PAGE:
A Buche de Noel….

Buche de Noel 1

Buche de Noel sounds rather more charming than Christmas Log doesn’t it although neither name really conveys the pleasure of eating this.  Never mind, the answer is to press on and try it for yourself to see how very, very delicious it is.

This came about because none of my family are very keen on mincemeat based puds which puts Christmas pudding, mince pies et al fairly firmly out of the window.  Indeed it came down to me to be solely responsible for the consumption of our Christmas cake last year (and the second one I made in January because I was so bereft when the first was finished, but that is another story).

So I set about finding something that is both festive and celebratory but avoided raisins or mincemeat.  Some sort of Buche de Noel came to mind and I liked the idea of Marsala as I find is heady warmth particularly suited to this time of year.  Tiramisu in its usual form is popular chez May so I decided this was the way to go.

This is both light and rich if that is not an oxymoron.  What I mean is that you feel as if you have had a proper treat, boozy and creamy and yet don’t immediately need to lie down in a cool room because you are so stuffed.  If that weren’t enough I think it is an absolute stunner – it brings to mind Biba mocha velvet with a cappuccino colour, floppy satin pussy cat bow….  Happy Christmas!

Buche de Noel 2

A Buche de Noel

This an easy pudding and you can make the components ahead of time.  The chocolate outer you see in the photographs was made a day before and kept rolled in a cool place before being filled – as you see it looks a picture and I must tell you, tasted divine.

5 teaspoons coffee (made with 1/2 a teaspoon of instant coffee and 6 of boiling water)

6 eggs

130g caster sugar

50g cocoa, plus extra for dusting

250g tub marscarpone

6 teaspoons Marsala

2 tablespoons icing sugar

Preheat the oven to 170 and line a swiss roll tin (approx 34x24cm) with baking parchment.  Put the egg yolks and sugar in one bowl and whisk until pale and doubled in volume;  put the whites into another bowl and whisk until soft peaks form.  Sieve the cocoa into the egg yolks along with 2 teaspoons of the coffee and combine.  Add a third of the egg whites into the yolks and mix well to slacken the chocolate mixture then add the remaining whites in two lots, combining very gently.  Pour the whole lot into the prepared tin and cook for 15 minutes until just firm on top.  Whilst it is in the oven dust another sheet of parchment with cocoa.  When the chocolate mix is cooked, carefully tip it out onto the cocoa dusted parchment and starting from the short end, firmly (but gently!) roll up, using the paper to help you and leave it to cool.

Meanwhile mix the mascarpone, marsala, icing sugar and 3 teaspoons of the coffee together and taste, you might decide you want a little more sugar or marsala…!  Carefully unroll the chocolate outer and spread the marscarpone mixture over it, then roll it up again.  It may crack but usually stays together pretty well and anyway, it really doesn’t matter.  If you want you can dust with more cocoa, a snow fall of icing sugar or a grating of chocolate – up to you.  Serves 6-8 depending on how generous your slices are and how much you want left over…..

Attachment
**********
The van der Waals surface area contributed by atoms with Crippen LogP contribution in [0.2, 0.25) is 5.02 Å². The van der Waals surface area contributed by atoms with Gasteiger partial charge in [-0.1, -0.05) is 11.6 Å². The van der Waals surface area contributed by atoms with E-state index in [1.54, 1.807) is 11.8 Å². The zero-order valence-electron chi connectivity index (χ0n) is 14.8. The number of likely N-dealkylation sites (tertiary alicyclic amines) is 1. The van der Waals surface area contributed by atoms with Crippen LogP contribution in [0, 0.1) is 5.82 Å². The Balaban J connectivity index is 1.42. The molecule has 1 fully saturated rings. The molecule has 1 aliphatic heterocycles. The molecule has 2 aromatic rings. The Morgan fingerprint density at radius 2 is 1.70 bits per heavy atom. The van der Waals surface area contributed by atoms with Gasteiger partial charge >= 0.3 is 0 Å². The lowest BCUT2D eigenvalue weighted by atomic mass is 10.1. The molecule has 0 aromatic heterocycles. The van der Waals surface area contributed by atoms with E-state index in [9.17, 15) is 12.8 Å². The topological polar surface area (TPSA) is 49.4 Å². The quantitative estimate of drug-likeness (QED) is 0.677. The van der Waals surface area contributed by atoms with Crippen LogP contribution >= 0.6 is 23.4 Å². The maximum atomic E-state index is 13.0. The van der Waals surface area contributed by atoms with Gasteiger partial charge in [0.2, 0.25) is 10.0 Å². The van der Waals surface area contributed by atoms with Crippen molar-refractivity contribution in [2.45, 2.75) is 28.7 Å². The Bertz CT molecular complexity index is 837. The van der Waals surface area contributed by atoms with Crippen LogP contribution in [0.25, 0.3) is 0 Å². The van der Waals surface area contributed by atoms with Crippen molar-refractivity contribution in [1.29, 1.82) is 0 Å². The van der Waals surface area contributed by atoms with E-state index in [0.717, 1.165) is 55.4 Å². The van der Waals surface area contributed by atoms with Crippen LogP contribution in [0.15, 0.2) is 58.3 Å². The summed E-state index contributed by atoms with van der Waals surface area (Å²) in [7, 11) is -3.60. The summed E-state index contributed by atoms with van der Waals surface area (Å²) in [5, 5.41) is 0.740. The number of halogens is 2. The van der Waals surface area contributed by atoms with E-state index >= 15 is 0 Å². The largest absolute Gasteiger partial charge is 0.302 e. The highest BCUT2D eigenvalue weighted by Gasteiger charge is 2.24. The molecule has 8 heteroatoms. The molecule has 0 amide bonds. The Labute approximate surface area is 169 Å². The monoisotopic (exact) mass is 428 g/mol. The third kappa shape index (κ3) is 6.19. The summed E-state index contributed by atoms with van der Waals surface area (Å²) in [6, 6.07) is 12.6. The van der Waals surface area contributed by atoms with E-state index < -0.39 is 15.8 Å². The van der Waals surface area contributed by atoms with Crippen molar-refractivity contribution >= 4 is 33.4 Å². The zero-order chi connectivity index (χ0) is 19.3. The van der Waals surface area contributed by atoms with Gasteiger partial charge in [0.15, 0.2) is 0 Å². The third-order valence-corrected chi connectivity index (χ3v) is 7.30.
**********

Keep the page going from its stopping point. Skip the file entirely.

Buche de Noel 4

 

 

 

Mocha Cookies (or Spooky Cobweb Cookies)

Mocha Cookies 2

Who wouldn’t like a crisp and soft, deeply chocolatey cookie on a windswept October day?  These are a version of some cookies I have made many times and recently I have taken to adding a little coffee, hence the mocha in the name.  This coffee flavour isn’t hugely predominant (so don’t worry if you think your children might not like it) but there is a hint and as ever, coffee seems to boost the chocolate flavour.   Perfect as a little treat but equally at home with ice cream for pudding.  In all honesty I wouldn’t say no to one of these whatever the situation.

The dough is fairly soft and needs to sit in the fridge for an hour or so before you form the balls.  The advantage of this is you can make it ahead and then only use as much dough as you need, the rest will sit happily in the fridge for several days.

The icing sugar makes a lovely marbled effect when it cooks so if you need something sweet for your little devils this Hallowe’en, make these and call them Spooky Cobweb Cookies.

Mocha Cookies

Mocha Cookies 

1 teaspoon instant coffee dissolved in 2 teaspoons boiling water

60g butter

175g plain chocolate

175g plain flour

1/2 teaspoon baking powder

2 eggs

140g caster sugar

40g icing sugar

Put the dissolved coffee, butter and chocolate in a bowl over a pan of barely simmering water and allow to melt then mix and set aside to cool a little.  Whisk the eggs and sugar together until pale then add the cooled chocolate mixture followed by the flour, baking powder and a pinch of salt.  Pour the mixture into a bowl and put in the fridge for an hour or so to firm up.  Preheat the oven to 160 and put the icing sugar into a little bowl.  Take teaspoonfuls of the mix and form into little balls, roll them in the icing sugar until well covered and place on a parchment lined baking sheet.  Using the heel of your hand squash the ball, the sides will split a little but this is what you want.   Bake for 12-14 minutes until firm at the edges.  Cool for 5 minutes on the baking sheet before transferring to a cooling rack.  Makes about 30.

Mocha Cookies 3